Ethnopharmacological approaches for therapy of jaundice: Part I

Devesh Tewari, Andrei Mocan, Emil D. Parvanov, Archana N. Sah, Seyed M. Nabavi, Lukasz Huminiecki, Zheng Feei Ma, Yeong Yeh Lee, Jaroslaw O. Horbanczuk, Atanas G. Atanasov*

*Corresponding author for this work

Research output: Contribution to journalReview articlepeer-review

32 Citations (Scopus)

Abstract

Jaundice is a very common symptom especially in the developing countries. It is associated with several hepatic diseases which are still major causes of death. There are many different approaches to jaundice treatment and the growing number of ethnomedicinal studies shows the plant pharmacology as very promising direction. Many medicinal plants are used for the treatment of jaundice, however a comprehensive review on this subject has not been published. The use of medicinal plants in drug discovery is highly emphasized (based on their traditional and safe uses in different folk medicine systems from ancient times). Many sophisticated analytical techniques are emerging in the pharmaceutical field to validate and discover new biologically active chemical entities derived from plants. Here, we aim to classify and categorize medicinal plants relevant for the treatment of jaundice according to their origin, geographical location, and usage. Our search included various databases like Pubmed, ScienceDirect, Google Scholar. Keywords and phrases used for these searches included: "jaundice," "hyperbilirubinemia," "serum glutamate," "bilirubin," "Ayurveda." The first part of the review focuses on the variety of medicinal plant used for the treatment of jaundice (a total of 207 medicinal plants). In the second part, possible mechanisms of action of biologically active secondary metabolites of plants from five families for jaundice treatment are discussed.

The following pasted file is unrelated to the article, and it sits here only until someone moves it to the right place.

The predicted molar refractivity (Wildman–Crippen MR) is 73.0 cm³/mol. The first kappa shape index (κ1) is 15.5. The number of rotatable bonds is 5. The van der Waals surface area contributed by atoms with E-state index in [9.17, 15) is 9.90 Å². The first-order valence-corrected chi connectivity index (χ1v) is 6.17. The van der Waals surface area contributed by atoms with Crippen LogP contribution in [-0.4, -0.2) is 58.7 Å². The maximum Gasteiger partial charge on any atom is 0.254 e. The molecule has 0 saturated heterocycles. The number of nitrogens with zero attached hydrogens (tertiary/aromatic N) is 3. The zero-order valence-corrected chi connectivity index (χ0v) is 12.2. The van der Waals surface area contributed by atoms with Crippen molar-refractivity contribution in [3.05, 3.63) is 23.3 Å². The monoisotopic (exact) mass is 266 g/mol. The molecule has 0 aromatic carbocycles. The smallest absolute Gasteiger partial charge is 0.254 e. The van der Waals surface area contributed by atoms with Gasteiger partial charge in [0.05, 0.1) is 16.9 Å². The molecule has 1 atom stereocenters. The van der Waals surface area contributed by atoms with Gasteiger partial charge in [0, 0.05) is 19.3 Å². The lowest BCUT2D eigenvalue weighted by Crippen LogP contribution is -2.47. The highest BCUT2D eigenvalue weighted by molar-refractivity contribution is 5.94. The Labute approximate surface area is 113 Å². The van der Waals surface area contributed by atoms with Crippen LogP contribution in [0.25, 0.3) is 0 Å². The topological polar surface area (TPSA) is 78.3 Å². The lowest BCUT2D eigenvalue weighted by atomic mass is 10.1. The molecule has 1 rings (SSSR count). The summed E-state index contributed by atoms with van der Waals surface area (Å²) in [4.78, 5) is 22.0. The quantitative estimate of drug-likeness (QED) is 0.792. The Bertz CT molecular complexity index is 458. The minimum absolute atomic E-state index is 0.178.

Original languageEnglish
Article number518
JournalFrontiers in Pharmacology
Volume8
Issue numberAUG
DOIs
Publication statusPublished - 15 Aug 2017

Keywords

  • Bilirubin
  • Ethnopharmacology
  • Jaundice
  • Medicinal plants
  • Metalloporphyrin
  • Traditional use

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